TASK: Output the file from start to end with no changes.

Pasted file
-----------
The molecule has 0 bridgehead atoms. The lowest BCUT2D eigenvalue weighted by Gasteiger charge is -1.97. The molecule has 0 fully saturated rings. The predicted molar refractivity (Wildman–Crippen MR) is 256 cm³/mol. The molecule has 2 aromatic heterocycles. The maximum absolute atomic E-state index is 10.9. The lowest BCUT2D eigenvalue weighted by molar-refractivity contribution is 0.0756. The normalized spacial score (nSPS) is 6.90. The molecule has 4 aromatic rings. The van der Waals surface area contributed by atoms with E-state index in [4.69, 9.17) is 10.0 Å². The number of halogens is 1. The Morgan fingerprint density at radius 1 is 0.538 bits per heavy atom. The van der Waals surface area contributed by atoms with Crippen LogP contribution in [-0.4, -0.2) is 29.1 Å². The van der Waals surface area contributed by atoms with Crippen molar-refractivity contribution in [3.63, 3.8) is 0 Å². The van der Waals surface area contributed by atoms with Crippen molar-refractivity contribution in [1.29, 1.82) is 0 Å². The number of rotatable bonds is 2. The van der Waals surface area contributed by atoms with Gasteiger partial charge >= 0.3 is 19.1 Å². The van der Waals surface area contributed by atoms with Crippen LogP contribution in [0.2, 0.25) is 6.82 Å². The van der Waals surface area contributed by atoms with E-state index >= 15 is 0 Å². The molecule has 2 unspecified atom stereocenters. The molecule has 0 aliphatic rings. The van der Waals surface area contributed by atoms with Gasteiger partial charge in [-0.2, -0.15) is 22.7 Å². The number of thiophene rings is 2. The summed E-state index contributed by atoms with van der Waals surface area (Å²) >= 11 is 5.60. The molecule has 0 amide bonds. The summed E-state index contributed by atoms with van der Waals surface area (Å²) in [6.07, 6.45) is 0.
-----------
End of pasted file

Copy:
The molecule has 0 bridgehead atoms. The lowest BCUT2D eigenvalue weighted by Gasteiger charge is -1.97. The molecule has 0 fully saturated rings. The predicted molar refractivity (Wildman–Crippen MR) is 256 cm³/mol. The molecule has 2 aromatic heterocycles. The maximum absolute atomic E-state index is 10.9. The lowest BCUT2D eigenvalue weighted by molar-refractivity contribution is 0.0756. The normalized spacial score (nSPS) is 6.90. The molecule has 4 aromatic rings. The van der Waals surface area contributed by atoms with E-state index in [4.69, 9.17) is 10.0 Å². The number of halogens is 1. The Morgan fingerprint density at radius 1 is 0.538 bits per heavy atom. The van der Waals surface area contributed by atoms with Crippen LogP contribution in [-0.4, -0.2) is 29.1 Å². The van der Waals surface area contributed by atoms with Crippen molar-refractivity contribution in [3.63, 3.8) is 0 Å². The van der Waals surface area contributed by atoms with Crippen molar-refractivity contribution in [1.29, 1.82) is 0 Å². The number of rotatable bonds is 2. The van der Waals surface area contributed by atoms with Gasteiger partial charge >= 0.3 is 19.1 Å². The van der Waals surface area contributed by atoms with Crippen LogP contribution in [0.2, 0.25) is 6.82 Å². The van der Waals surface area contributed by atoms with E-state index >= 15 is 0 Å². The molecule has 2 unspecified atom stereocenters. The molecule has 0 aliphatic rings. The van der Waals surface area contributed by atoms with Gasteiger partial charge in [-0.2, -0.15) is 22.7 Å². The number of thiophene rings is 2. The summed E-state index contributed by atoms with van der Waals surface area (Å²) >= 11 is 5.60. The molecule has 0 amide bonds. The summed E-state index contributed by atoms with van der Waals surface area (Å²) in [6.07, 6.45) is 0.